Delivered in partnership BirdLife Australia, the three-day training (14-16 November 2017) focused on the Port Phillip Bay (western shoreline) and Bellarine Peninsula Ramsar site.

Participants learnt all about wetlands, including bird identification, wetland management and conservation monitoring. They visited the internationally-important Western Treatment Plant at Werribee, Lake Connewarre Wildlife Reserve, Swan Bay and Mud Islands, as well as Thirteenth Beach near Barwon Heads to study the Hooded Plover beach-nesting bird project.

This training program forms part of the Ramsar Protection Program and was funded by the National Landcare Program.

Participants included reps from Wurundjeri Land Council’s Narrp Team, Barengi Gadjin Land Council, Winda-Mara Aboriginal Corporation Budj Bim Rangers, Wathaurong Aboriginal Co Op and Glenelg Hopkins CMA.

The Port Phillip and Westernport CMA has been assisting the Bunurong Land Council  and the Wurundjeri Council to work towards their goals and aspirations for participation in natural resource management.

Bunurong Land Council have successful developed business plan, along with a promotional prospectus. A working draft has been completed and is currently being reviewed by the Bunurong Land Council, PPWCMA and other partners.

The Wurundjeri Tribe Council were able to develop a series of cultural practice workshops which focus on connecting to culture, ecology and country.  The program in broken into three parts – a fibre and weaving workshop, a wooden artefact and implement creation workshop and a workshop to produce three stones axes. Each of the workshops involve sourcing and preparing the materials required in using traditional methods. The Council are required to produce documentation and records of the methods and process for their community and will promote the outcomes to PPWCMA staff in late 2017.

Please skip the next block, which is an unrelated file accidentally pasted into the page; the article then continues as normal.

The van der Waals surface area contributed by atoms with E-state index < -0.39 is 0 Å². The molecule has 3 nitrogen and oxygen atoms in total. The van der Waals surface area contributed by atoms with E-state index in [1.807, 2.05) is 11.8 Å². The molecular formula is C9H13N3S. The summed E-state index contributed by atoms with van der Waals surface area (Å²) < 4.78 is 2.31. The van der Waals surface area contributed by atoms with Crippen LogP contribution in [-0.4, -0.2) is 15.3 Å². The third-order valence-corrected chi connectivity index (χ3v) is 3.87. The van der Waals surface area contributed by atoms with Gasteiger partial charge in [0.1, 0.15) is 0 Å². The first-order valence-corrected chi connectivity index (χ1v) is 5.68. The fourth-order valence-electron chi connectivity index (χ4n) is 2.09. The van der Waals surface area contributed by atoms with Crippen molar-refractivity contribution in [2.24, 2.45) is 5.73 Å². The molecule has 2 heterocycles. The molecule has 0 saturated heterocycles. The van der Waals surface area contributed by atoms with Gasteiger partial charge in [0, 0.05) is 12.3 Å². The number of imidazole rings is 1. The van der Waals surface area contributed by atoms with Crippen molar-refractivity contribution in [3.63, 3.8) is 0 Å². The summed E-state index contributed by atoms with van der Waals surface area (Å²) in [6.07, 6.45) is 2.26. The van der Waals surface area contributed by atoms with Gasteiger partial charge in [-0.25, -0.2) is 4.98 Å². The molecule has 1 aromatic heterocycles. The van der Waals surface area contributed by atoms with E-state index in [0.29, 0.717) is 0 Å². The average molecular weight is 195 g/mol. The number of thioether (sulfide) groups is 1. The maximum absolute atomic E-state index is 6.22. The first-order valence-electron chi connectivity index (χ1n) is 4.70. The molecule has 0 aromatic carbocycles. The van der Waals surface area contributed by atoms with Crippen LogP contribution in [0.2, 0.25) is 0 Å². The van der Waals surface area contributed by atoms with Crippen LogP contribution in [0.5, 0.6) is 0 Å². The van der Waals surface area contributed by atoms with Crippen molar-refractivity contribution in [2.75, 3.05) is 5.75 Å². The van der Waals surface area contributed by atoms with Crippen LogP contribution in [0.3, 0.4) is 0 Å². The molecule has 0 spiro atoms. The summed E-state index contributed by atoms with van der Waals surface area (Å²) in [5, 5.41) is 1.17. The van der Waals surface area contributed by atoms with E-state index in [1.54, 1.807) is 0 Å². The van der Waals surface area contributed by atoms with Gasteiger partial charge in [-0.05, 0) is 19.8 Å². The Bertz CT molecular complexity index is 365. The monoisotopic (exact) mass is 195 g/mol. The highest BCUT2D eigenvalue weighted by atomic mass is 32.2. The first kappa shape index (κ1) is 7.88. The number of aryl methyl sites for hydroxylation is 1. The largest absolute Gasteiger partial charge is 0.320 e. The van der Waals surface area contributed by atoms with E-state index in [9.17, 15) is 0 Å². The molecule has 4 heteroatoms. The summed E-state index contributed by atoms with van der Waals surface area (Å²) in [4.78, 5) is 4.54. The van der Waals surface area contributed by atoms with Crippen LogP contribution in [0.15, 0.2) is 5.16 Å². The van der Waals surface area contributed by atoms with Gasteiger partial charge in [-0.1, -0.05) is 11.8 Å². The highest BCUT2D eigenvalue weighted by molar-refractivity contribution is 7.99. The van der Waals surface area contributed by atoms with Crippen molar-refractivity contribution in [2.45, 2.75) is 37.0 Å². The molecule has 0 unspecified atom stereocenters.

The Wurundjeri Council’s Narrap team members are also strongly pursuing knowledge around the use of traditional fire and thanks to the grants, a team of people to were able to attend the National Indigenous Fire Workshop in Cape York in July 2017.

At the National Indigenous Fire Workshop, participants from all across the country learned first-hand from Balnggarrawarra Gaarraay Melson traditional owners about how to read the country, the animals, the trees, the seasons, and the cultural responsibility of looking after country. Demonstrations and workshops all lead to practicing culture – learning how to make the country healthy by “walking with fire”.

These on-country workshops have been held annually since 2008 and have been developed over the years to strengthen culture and share the importance of getting traditional fire regimes back on country.

The PPWCMA’s Regional Indigenous Facilitator attended the workshop and will be working with the Narrap team to take the knowledge they gained and build it into their business models and plans.